As someone who is interested in understanding the impact of adoption on children, youth, families, and social welfare systems, one of my biggest frustrations is that there seems to be concurrently an over-abundance of data, and yet the adoption data is very unorganized, un-centralized and differs greatly depending on who is managing the data.
This past week, I saw two data-related stories that interested me. First, a blog I read regularly, the Child Welfare blog, posted about the blogger's project that aims to improve data-sharing capacity nationwide, county by county, so that nationally, researchers (and anyone interested in the data) could better understand the well-being of children in the child welfare system. County- and state-level data is often not collected uniformly, so this project would create an integrated database.
The other data-related story I came across comes from the Right For Kids site. This organization out of Florida created a ranking system of states using AFCARS and other national data to look at several measures of child safety, permanency and well-being (although the report could do a better job citing where the data came from). The full report is available here.
Adoption data in the United States is not centralized so we have no idea the actual numbers of adopted persons in the country, nor how many children are actually being adopted from the many different silos, or types, of adoption that can occur.
For example, each of the following types of adoption are tracked separately (or not at all):
- children adopted from foster care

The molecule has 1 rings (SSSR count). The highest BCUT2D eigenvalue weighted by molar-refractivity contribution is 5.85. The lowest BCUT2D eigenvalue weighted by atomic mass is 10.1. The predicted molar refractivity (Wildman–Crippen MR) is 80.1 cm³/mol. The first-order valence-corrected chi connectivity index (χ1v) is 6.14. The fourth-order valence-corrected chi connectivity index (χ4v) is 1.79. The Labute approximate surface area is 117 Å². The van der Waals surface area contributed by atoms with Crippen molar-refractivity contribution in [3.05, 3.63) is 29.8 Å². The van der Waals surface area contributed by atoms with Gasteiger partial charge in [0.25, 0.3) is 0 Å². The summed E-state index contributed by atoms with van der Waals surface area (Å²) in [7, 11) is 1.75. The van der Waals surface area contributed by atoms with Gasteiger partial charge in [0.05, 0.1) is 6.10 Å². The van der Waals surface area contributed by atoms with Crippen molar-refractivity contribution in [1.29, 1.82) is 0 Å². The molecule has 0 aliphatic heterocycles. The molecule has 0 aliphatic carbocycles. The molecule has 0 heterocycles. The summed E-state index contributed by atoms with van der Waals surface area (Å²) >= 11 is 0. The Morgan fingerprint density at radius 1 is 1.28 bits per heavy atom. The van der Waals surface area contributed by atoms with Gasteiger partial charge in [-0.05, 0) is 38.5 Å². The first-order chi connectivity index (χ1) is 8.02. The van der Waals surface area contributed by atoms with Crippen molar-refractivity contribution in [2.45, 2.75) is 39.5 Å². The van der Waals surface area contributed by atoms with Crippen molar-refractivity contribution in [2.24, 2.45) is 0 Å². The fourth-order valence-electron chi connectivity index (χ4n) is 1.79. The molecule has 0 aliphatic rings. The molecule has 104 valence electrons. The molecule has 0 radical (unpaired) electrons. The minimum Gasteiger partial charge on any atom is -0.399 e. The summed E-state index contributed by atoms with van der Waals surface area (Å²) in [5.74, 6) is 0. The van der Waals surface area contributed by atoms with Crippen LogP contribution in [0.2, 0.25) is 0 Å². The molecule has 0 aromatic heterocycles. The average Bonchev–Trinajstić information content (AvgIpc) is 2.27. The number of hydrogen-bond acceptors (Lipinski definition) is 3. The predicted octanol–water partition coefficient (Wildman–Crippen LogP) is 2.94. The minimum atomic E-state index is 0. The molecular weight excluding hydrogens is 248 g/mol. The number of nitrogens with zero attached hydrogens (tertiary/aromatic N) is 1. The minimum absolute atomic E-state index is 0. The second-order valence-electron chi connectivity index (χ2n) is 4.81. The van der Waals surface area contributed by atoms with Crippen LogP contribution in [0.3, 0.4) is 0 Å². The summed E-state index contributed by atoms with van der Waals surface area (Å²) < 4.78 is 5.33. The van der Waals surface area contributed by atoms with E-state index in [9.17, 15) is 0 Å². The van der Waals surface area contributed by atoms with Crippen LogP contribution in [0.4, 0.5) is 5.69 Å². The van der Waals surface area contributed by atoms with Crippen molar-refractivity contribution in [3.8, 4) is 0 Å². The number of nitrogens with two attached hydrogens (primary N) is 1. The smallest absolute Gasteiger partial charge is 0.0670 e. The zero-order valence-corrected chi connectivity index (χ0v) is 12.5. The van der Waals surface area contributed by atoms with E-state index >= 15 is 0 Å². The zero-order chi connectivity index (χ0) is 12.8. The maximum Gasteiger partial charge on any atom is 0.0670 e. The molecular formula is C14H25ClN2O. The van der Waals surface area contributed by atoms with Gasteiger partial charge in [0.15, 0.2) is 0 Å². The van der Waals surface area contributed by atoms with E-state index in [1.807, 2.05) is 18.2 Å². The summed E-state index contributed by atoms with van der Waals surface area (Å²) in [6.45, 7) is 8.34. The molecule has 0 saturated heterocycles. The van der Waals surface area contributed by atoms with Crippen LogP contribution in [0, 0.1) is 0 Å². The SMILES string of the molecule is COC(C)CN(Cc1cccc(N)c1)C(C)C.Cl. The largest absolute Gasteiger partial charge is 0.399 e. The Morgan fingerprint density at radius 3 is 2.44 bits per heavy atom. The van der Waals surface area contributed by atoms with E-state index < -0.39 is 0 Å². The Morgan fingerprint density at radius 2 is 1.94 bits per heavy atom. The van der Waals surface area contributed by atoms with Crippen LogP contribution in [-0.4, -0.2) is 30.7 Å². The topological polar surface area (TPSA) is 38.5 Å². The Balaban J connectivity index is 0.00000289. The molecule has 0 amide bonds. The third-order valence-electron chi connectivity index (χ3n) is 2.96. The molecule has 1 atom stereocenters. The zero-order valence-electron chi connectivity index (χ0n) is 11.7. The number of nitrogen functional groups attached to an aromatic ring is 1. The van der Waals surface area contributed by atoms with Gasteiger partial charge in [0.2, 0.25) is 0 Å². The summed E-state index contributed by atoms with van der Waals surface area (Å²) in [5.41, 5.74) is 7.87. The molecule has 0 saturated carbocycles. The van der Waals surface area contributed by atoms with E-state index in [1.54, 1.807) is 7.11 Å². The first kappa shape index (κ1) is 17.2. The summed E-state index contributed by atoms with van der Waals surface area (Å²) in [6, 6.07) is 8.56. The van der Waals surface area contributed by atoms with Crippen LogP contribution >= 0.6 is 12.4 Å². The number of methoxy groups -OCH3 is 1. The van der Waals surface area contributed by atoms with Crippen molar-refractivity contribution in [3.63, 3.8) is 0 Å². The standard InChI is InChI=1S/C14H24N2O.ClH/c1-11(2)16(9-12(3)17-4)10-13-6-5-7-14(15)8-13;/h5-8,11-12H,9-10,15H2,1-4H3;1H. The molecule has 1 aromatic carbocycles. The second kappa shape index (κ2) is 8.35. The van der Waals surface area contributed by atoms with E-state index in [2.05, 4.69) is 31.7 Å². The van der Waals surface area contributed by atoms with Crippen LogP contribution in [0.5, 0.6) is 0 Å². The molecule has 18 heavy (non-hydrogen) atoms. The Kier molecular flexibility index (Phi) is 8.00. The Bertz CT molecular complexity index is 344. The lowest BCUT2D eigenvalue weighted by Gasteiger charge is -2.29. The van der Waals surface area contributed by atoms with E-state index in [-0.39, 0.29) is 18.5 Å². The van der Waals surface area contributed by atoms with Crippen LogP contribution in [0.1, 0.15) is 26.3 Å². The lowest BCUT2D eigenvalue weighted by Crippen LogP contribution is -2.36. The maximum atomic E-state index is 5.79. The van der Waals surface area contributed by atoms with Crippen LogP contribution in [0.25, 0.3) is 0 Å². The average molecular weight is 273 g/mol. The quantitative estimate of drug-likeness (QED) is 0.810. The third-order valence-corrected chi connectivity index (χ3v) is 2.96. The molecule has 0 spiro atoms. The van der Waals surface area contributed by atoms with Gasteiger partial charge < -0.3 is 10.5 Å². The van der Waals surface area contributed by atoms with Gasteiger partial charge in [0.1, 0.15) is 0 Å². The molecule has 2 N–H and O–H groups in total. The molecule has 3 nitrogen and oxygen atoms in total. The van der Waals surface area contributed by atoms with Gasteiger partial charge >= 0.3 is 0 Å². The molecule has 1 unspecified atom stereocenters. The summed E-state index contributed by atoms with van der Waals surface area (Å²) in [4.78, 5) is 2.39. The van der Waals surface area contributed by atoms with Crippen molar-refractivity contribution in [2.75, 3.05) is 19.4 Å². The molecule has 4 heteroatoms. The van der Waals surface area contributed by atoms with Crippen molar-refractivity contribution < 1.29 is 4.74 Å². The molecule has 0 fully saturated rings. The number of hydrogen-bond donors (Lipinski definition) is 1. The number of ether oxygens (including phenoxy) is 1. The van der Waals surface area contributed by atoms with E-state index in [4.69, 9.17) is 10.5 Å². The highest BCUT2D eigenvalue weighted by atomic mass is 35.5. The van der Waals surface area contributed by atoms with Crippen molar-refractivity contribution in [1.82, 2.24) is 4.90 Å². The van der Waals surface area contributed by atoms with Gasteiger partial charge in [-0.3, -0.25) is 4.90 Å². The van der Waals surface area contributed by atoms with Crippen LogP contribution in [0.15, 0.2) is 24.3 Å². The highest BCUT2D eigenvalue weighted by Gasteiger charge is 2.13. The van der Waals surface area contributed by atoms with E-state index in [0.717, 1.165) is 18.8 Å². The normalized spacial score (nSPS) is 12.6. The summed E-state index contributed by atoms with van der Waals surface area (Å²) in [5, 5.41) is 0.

- children adopted by relatives or kin
- children adopted by stepparents
- children adopted from other countries
- children adopted through private arrangements
- children adopted through illegal/undocumented arrangements
The reality is that the courts, the state child welfare systems, the private adoption agencies, and the U.S. Census all have different ways of "counting" adoption, and none of them are integrated. In addition, trying to understand multiple facets of adoption, permanency and well-being of children is difficult to do without good data. The U.S. Census only began asking about adopted children in the 2000 Census!
The Right For Kids report discusses their desire to have been able to understand even more about children and youth in foster care, such as their educational outcomes.
In Minnesota, thanks to the Minn-LInK project, the Center for Advanced Studies in Child Welfare could answer that question - as they did in their study, Educational Outcomes for Children in Out of Home Placement - because of the shared data agreement between the state's Department of Human Services, Department of Health and Department of Education.
Better data and shared data means being able to better answer the questions we have about the children and families whom we are serving. Research tells us what is working, what needs to be improved, and promising practices that make lives better.